02 July 2007

The Nekkid Scottish Play

Okay, first another Pinter story.

I went to see a couple of Pinter's short plays up at Rep Stage and sitting behind me were a couple of high school juniors (or seniors) and their chaperon. Or just an adult friend, I dunno. Anyway, the scenic design included a big painting. The young lady wondered aloud who the artist was and I said that it was Magritte. "Of course! That's it!" (Okay, sure I could have kept my mouth shut and let her wonder in vain, how likely was that? Get real.)

At which point, after identifying a piece styled after the work of a Belgian surrealist, I became (wait for it), the Pinter expert. So they asked me what they should look for in the two pieces we were about to see. Almost as if they thought the evening was going to be on the final and for all I know, it was. I thought for a minute and then said that perhaps my best advice was that they keep in mind that sometimes what was being said was the least important thing that was happening.

They digested this for a moment and then the young man said, "Oh. Like Shakespeare?"

"Uhm, no. Not like that all. Shakespeare is all about the words." And then I spent the last few minutes before curtain silently trying to come up with a better 180-degree difference than Pinter and Shakespeare.

Which brings me to what I'm calling The Nekkid Scottish Play. The Washington Shakespeare Company decided to do the bard's show which is set in the far north of Britain (you know which one I mean, right?) in the nude. Yep. Naked as they day they was born. The article about the show in the Washington Post was called "Staying Within Their Costume Budget."

I hadn't intended to see the show, but it was lit by my pal, Ayun, and any evening spent admiring Ayun's handiwork is an evening well spent. Even if I am acquainted with some of the actors in the cast and will find myself making small talk with them in theater lobbies in the near future. That won't be weird.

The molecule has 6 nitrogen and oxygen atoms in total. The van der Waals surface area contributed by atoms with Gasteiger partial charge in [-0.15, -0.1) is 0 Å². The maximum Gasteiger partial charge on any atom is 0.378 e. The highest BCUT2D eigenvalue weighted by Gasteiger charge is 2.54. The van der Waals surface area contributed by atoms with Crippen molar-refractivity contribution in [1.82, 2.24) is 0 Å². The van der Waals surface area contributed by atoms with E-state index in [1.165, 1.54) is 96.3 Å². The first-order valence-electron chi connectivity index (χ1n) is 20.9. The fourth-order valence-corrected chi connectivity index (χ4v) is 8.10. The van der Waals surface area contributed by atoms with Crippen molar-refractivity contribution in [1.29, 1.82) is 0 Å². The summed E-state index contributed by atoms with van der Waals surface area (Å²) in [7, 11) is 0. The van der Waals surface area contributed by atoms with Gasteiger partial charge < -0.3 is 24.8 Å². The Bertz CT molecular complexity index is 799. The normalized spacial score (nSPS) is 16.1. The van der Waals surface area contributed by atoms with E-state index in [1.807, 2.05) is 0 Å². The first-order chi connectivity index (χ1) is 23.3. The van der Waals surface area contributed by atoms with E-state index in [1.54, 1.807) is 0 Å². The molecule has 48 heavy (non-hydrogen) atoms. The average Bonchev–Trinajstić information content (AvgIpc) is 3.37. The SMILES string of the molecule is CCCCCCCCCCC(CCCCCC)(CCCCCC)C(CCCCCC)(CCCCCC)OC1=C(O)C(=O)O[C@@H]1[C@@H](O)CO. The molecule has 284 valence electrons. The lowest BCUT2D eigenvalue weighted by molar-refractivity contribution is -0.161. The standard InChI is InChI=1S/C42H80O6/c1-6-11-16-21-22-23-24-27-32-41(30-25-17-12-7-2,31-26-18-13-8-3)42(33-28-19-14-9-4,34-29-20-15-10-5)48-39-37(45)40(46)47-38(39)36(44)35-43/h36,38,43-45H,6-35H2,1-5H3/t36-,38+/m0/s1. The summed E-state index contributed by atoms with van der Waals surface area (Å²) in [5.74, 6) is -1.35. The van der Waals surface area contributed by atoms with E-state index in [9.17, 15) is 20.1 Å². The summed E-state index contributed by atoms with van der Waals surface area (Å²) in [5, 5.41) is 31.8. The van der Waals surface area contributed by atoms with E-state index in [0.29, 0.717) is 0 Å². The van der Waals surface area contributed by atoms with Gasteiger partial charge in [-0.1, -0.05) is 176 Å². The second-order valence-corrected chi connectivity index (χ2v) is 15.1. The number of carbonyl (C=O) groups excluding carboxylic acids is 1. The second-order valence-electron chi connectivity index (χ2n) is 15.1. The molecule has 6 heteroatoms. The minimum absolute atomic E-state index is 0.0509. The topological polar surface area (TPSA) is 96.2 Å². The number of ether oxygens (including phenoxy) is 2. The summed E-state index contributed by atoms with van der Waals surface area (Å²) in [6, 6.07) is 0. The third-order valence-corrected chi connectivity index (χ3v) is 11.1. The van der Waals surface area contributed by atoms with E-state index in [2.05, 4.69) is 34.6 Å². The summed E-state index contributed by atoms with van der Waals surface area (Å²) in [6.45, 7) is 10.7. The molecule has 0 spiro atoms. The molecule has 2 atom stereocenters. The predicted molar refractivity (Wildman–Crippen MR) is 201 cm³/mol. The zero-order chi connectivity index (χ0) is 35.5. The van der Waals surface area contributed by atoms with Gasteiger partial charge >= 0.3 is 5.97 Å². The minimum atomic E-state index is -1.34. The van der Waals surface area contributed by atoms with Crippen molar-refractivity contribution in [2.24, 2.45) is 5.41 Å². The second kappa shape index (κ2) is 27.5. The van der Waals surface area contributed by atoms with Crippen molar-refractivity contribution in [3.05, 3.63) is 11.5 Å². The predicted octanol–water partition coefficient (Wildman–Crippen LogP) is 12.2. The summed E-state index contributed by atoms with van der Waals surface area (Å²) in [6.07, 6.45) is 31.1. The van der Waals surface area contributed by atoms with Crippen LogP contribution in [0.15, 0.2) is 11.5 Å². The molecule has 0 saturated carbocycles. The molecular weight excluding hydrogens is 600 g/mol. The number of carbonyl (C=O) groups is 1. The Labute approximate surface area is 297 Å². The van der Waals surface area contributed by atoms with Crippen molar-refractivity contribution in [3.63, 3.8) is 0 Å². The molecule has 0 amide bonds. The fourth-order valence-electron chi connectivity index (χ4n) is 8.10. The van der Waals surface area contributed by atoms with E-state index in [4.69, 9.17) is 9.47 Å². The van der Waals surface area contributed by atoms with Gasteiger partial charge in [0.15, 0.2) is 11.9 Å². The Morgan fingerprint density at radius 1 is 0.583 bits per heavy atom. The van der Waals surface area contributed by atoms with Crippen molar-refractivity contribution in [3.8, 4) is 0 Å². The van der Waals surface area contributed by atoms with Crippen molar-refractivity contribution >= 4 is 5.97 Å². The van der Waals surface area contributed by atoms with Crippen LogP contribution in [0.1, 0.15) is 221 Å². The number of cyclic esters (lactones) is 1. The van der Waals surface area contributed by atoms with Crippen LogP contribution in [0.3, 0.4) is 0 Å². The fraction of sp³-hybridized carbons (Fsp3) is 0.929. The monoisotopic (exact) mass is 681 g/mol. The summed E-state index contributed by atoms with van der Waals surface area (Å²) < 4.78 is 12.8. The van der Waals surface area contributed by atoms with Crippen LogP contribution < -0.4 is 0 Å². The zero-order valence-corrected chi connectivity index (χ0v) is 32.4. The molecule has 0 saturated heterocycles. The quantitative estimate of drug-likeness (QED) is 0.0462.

After the first few minutes the nakediddity (or however Radar spells that) wasn't that big a deal anymore. It stopped being distracting by the end of scene one and the direction and performances were both good enough that I didn't much care if they were wearing crowns and tabards or just hairy, dirty skin.

But I am left to wonder why. Not why I was no longer distracted, but why they were naked. I couldn't think of anything in How Not to be King or Even Get Kings that was better expressed sans-culottes. If anything was distracting, it was the why, why, why in my head. My theory is that Shakespeare's history plays could be collected into one volume and "Reigning Justly and Wisely; or Not Coming to a Bad End by Being Evil 101" could be taught from it. (Informally called, of course, How to Be King.)

According to Shakespeare and his rather OCD approach to knowing one's place, kings are chosen by something greater than ourselves and ambitious self-starters like the Thane and R III come to learn that they can't jump the line. And a king is every inch a king even when hairy, dirty, and naked, so a naked king, if a rightful king, is still a king.

And as people have heard that I saw it, pretty near the only questions they asked me about it were "Why?" and "Did it add anything?" My answers: "Dunno" and "Not really."

The only thing that came close to being offensive about it was a tasteless joke posted to the G&S list to which I subscribe and WSC can't be held responsible for that.

Tonight I'm going back for a reading of Measure to Measure, which I am assuming will be fully clothed. In the meantime, here's a story from "The Onion," Unconventional Director Sets Shakespeare Play In Time, Place Shakespeare Intended, that could not possibly be more apropos.


1 comment:

Liza said...

The only thing I can think that the director might have been trying to say was some sort of Emperor's New Clothes political point -- which of course, being the WASHINGTON Shksp Co sort of makes sense.